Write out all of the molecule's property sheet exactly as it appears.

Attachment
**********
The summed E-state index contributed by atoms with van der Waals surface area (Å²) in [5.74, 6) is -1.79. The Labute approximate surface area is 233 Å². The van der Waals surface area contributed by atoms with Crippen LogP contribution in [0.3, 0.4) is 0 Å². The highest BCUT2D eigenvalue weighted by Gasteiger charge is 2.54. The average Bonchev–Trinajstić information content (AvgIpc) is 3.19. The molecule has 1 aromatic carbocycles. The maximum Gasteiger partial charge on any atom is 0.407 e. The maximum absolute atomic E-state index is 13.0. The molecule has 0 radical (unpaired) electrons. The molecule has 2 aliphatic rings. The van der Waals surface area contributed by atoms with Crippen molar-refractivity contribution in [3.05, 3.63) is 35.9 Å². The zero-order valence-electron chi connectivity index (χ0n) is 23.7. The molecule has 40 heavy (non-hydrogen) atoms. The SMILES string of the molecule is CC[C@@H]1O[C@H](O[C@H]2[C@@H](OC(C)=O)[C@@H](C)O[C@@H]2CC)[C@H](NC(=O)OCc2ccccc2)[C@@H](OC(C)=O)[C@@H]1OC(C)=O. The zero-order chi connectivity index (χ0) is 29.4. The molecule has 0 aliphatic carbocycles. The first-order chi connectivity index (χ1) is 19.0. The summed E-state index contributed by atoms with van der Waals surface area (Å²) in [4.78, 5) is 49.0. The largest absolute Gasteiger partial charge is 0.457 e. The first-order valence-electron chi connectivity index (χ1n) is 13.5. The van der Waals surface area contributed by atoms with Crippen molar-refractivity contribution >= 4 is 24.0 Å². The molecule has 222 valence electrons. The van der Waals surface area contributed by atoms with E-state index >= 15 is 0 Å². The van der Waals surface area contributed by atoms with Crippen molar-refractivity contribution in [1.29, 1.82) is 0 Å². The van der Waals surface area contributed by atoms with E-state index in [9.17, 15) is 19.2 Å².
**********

The summed E-state index contributed by atoms with van der Waals surface area (Å²) in [5.74, 6) is -1.79. The Labute approximate surface area is 233 Å². The van der Waals surface area contributed by atoms with Crippen LogP contribution in [0.3, 0.4) is 0 Å². The highest BCUT2D eigenvalue weighted by Gasteiger charge is 2.54. The average Bonchev–Trinajstić information content (AvgIpc) is 3.19. The molecule has 1 aromatic carbocycles. The maximum Gasteiger partial charge on any atom is 0.407 e. The maximum absolute atomic E-state index is 13.0. The molecule has 0 radical (unpaired) electrons. The molecule has 2 aliphatic rings. The van der Waals surface area contributed by atoms with Crippen molar-refractivity contribution in [3.05, 3.63) is 35.9 Å². The zero-order valence-electron chi connectivity index (χ0n) is 23.7. The molecule has 40 heavy (non-hydrogen) atoms. The SMILES string of the molecule is CC[C@@H]1O[C@H](O[C@H]2[C@@H](OC(C)=O)[C@@H](C)O[C@@H]2CC)[C@H](NC(=O)OCc2ccccc2)[C@@H](OC(C)=O)[C@@H]1OC(C)=O. The zero-order chi connectivity index (χ0) is 29.4. The molecule has 0 aliphatic carbocycles. The first-order chi connectivity index (χ1) is 19.0. The summed E-state index contributed by atoms with van der Waals surface area (Å²) in [4.78, 5) is 49.0. The largest absolute Gasteiger partial charge is 0.457 e. The first-order valence-electron chi connectivity index (χ1n) is 13.5. The van der Waals surface area contributed by atoms with Crippen molar-refractivity contribution >= 4 is 24.0 Å². The molecule has 222 valence electrons. The van der Waals surface area contributed by atoms with E-state index >= 15 is 0 Å². The van der Waals surface area contributed by atoms with Crippen molar-refractivity contribution in [1.29, 1.82) is 0 Å². The van der Waals surface area contributed by atoms with E-state index in [9.17, 15) is 19.2 Å².